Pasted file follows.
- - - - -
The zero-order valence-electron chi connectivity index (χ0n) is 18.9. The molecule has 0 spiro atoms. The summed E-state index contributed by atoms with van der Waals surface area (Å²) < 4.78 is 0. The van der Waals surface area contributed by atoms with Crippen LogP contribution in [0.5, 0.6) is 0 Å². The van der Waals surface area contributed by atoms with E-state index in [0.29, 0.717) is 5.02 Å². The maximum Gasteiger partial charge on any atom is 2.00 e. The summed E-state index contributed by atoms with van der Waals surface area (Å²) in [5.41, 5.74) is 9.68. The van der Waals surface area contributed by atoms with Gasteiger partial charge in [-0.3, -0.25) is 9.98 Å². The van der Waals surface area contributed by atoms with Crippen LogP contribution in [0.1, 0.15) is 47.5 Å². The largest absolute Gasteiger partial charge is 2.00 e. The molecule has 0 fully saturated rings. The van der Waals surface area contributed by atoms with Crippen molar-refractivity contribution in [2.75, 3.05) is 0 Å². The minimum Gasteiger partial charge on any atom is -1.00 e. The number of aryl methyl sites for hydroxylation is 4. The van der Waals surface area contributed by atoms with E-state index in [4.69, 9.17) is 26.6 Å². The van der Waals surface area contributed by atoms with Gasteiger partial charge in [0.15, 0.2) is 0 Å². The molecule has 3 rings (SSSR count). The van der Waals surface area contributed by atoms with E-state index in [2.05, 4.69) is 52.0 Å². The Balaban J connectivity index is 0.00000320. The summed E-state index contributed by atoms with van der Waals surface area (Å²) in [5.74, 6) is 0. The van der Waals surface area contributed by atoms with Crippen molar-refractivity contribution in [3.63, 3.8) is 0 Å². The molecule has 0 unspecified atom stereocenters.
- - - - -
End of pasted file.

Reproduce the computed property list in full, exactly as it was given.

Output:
The zero-order valence-electron chi connectivity index (χ0n) is 18.9. The molecule has 0 spiro atoms. The summed E-state index contributed by atoms with van der Waals surface area (Å²) < 4.78 is 0. The van der Waals surface area contributed by atoms with Crippen LogP contribution in [0.5, 0.6) is 0 Å². The van der Waals surface area contributed by atoms with E-state index in [0.29, 0.717) is 5.02 Å². The maximum Gasteiger partial charge on any atom is 2.00 e. The summed E-state index contributed by atoms with van der Waals surface area (Å²) in [5.41, 5.74) is 9.68. The van der Waals surface area contributed by atoms with Gasteiger partial charge in [-0.3, -0.25) is 9.98 Å². The van der Waals surface area contributed by atoms with Crippen LogP contribution in [0.1, 0.15) is 47.5 Å². The largest absolute Gasteiger partial charge is 2.00 e. The molecule has 0 fully saturated rings. The van der Waals surface area contributed by atoms with Crippen molar-refractivity contribution in [2.75, 3.05) is 0 Å². The minimum Gasteiger partial charge on any atom is -1.00 e. The number of aryl methyl sites for hydroxylation is 4. The van der Waals surface area contributed by atoms with E-state index in [4.69, 9.17) is 26.6 Å². The van der Waals surface area contributed by atoms with Gasteiger partial charge in [0.15, 0.2) is 0 Å². The molecule has 3 rings (SSSR count). The van der Waals surface area contributed by atoms with E-state index in [2.05, 4.69) is 52.0 Å². The Balaban J connectivity index is 0.00000320. The summed E-state index contributed by atoms with van der Waals surface area (Å²) in [5.74, 6) is 0. The van der Waals surface area contributed by atoms with Crippen molar-refractivity contribution in [3.63, 3.8) is 0 Å². The molecule has 0 unspecified atom stereocenters.